Find this at Majestic, currently on offer at £9.99 on multibuy and at Tesco.com but don’t rush to drink it. Buy more than you need and lose it at the back of the wine rack for a few years.
I was also treated to a couple of vintages of Lovedale, the flagship single vineyard wine, planted in 1945 on sandy soil which seems to give the wine a tight mineral character with citrus blossom aromas and zesty citrus peel flavours. The 2007 vintage is still young while 2005 is developing into an intense, power-packed citrus-charged wine. Difficult to find on local shelves, check Slurp.co.uk for stocks at around £19.
While at McWilliams I also checked out a couple of the flagship Shiraz wines, named after the founder of the Mount Pleasant winery Maurice O’Shea. Made from 150 year old ungrafted vines, they defied the usual blockbuster character of Australian Shiraz, with the 2005 vintage gathering intense spice and pepper with mocha chocolate edges and dark bramble fruit while the 2010 is still developing its character, with great potential. Find them at Hanging Ditch Wine Merchants at around £30.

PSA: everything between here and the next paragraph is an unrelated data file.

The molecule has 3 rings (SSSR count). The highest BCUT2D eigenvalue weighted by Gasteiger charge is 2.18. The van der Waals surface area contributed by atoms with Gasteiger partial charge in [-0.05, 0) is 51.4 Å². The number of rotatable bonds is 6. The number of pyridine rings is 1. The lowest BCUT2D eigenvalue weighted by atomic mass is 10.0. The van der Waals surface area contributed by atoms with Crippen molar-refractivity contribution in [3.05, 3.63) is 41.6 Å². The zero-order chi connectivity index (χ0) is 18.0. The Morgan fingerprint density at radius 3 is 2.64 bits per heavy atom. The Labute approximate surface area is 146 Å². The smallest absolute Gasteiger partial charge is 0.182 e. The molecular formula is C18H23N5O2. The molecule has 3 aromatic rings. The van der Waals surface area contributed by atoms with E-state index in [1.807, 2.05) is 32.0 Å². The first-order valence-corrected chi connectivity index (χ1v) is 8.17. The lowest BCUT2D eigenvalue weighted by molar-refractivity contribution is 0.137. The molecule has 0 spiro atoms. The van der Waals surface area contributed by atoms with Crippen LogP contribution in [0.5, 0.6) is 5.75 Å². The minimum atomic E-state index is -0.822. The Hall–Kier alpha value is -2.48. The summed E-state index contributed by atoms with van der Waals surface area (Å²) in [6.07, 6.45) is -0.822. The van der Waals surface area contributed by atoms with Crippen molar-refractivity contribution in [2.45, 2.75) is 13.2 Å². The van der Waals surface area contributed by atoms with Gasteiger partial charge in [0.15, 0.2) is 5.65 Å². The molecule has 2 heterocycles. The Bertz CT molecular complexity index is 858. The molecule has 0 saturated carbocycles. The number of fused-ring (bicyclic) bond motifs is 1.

A short distance from McWilliams is Tyrrells, another family-owned winery with a reputation for its Semillon wines, and I was just minutes into my conversation with Bruce Tyrrell when football came up in conversation again. Apparently Michael Bridges, formerly of Leeds United and now with the Newcastle Jets lives locally and is a frequent visitor to the winery. I tasted through the current range with Bruce, and particularly liked the Semillons, especially Tyrrells Vat 1 Hunter Valley Semillon 2006 which is showing lemon and lime freshness with precise acidity and a long, balanced finish. Majestic has the 2003 vintage of this wine (£25) which has had more time in bottle to develop its toasty complexity and minerally finish. If you have a plate of oysters then this is the wine to pour alongside. Another Hunter valley winery which is doing more than most to open up the world of Semillon to a new range of drinkers is McGuigan. Made in a slightly riper style than others, with tropical fruit notes to the fore, McGuigan Classic Semillon Blanc 2012 (£7.99, Sainsbury) still retains crisp lime freshness with a rounded, softer style. While this wine will age, it is really enjoyable young too, especially with summer foods and salads.
Tesco source their own label Finest Denman Vineyard Semillon 2012 (£9.99) from McGuigan in the Hunter Valley and I tasted the 2013 vintage while I was at the winery. Fresh with delicious honeysuckle aromas and ripe pear and citrus notes, it will arrive soon on the shelves. Meanwhile the 2012 vintage is available and it is a terrific wine, offering rounded, elegant Semillon fruit, with a soft rounded style and a lively finish.